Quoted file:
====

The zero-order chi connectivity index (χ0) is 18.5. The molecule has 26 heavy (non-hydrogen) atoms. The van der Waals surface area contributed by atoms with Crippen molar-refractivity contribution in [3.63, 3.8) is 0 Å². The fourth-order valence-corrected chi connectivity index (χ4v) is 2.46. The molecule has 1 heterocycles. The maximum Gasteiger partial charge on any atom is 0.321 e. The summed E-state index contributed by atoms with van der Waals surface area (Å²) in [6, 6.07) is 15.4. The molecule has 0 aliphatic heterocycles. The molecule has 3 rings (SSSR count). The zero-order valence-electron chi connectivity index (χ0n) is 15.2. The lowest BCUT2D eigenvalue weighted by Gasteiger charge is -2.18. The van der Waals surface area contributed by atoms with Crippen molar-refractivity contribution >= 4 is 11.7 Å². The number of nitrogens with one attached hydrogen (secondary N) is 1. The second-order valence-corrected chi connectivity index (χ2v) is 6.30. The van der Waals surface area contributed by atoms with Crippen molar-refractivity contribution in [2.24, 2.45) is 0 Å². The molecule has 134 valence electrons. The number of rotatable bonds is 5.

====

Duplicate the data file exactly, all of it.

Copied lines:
The zero-order chi connectivity index (χ0) is 18.5. The molecule has 26 heavy (non-hydrogen) atoms. The van der Waals surface area contributed by atoms with Crippen molar-refractivity contribution in [3.63, 3.8) is 0 Å². The fourth-order valence-corrected chi connectivity index (χ4v) is 2.46. The molecule has 1 heterocycles. The maximum Gasteiger partial charge on any atom is 0.321 e. The summed E-state index contributed by atoms with van der Waals surface area (Å²) in [6, 6.07) is 15.4. The molecule has 0 aliphatic heterocycles. The molecule has 3 rings (SSSR count). The zero-order valence-electron chi connectivity index (χ0n) is 15.2. The lowest BCUT2D eigenvalue weighted by Gasteiger charge is -2.18. The van der Waals surface area contributed by atoms with Crippen molar-refractivity contribution >= 4 is 11.7 Å². The number of nitrogens with one attached hydrogen (secondary N) is 1. The second-order valence-corrected chi connectivity index (χ2v) is 6.30. The van der Waals surface area contributed by atoms with Crippen molar-refractivity contribution in [2.24, 2.45) is 0 Å². The molecule has 134 valence electrons. The number of rotatable bonds is 5.